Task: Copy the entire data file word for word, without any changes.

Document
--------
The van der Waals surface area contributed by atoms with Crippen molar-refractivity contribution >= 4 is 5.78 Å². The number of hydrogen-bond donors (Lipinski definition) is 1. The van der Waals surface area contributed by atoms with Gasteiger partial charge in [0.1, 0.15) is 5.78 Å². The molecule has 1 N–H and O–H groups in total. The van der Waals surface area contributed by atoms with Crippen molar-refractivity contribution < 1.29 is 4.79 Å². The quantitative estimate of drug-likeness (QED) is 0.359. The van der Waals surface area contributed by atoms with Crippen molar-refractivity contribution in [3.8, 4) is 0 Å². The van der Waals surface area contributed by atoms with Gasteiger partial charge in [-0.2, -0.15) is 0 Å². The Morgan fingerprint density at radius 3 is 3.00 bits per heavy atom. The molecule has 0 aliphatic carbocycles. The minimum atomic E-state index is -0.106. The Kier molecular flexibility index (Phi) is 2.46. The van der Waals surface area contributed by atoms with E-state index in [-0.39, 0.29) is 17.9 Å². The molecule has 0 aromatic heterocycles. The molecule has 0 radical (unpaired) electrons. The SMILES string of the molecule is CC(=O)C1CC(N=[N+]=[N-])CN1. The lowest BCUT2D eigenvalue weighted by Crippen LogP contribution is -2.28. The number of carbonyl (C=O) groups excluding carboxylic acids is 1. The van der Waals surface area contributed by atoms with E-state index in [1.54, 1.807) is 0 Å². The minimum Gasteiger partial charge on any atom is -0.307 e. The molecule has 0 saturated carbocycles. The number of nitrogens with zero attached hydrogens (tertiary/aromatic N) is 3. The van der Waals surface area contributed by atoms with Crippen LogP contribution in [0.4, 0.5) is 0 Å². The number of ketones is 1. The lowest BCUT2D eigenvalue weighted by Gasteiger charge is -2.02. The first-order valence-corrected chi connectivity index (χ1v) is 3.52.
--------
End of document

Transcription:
The van der Waals surface area contributed by atoms with Crippen molar-refractivity contribution >= 4 is 5.78 Å². The number of hydrogen-bond donors (Lipinski definition) is 1. The van der Waals surface area contributed by atoms with Gasteiger partial charge in [0.1, 0.15) is 5.78 Å². The molecule has 1 N–H and O–H groups in total. The van der Waals surface area contributed by atoms with Crippen molar-refractivity contribution < 1.29 is 4.79 Å². The quantitative estimate of drug-likeness (QED) is 0.359. The van der Waals surface area contributed by atoms with Crippen molar-refractivity contribution in [3.8, 4) is 0 Å². The van der Waals surface area contributed by atoms with Gasteiger partial charge in [-0.2, -0.15) is 0 Å². The Morgan fingerprint density at radius 3 is 3.00 bits per heavy atom. The molecule has 0 aliphatic carbocycles. The minimum atomic E-state index is -0.106. The Kier molecular flexibility index (Phi) is 2.46. The van der Waals surface area contributed by atoms with E-state index in [-0.39, 0.29) is 17.9 Å². The molecule has 0 aromatic heterocycles. The molecule has 0 radical (unpaired) electrons. The SMILES string of the molecule is CC(=O)C1CC(N=[N+]=[N-])CN1. The lowest BCUT2D eigenvalue weighted by Crippen LogP contribution is -2.28. The number of carbonyl (C=O) groups excluding carboxylic acids is 1. The van der Waals surface area contributed by atoms with E-state index in [1.54, 1.807) is 0 Å². The minimum Gasteiger partial charge on any atom is -0.307 e. The molecule has 0 saturated carbocycles. The number of nitrogens with zero attached hydrogens (tertiary/aromatic N) is 3. The van der Waals surface area contributed by atoms with Crippen LogP contribution in [0.4, 0.5) is 0 Å². The number of ketones is 1. The lowest BCUT2D eigenvalue weighted by Gasteiger charge is -2.02. The first-order valence-corrected chi connectivity index (χ1v) is 3.52.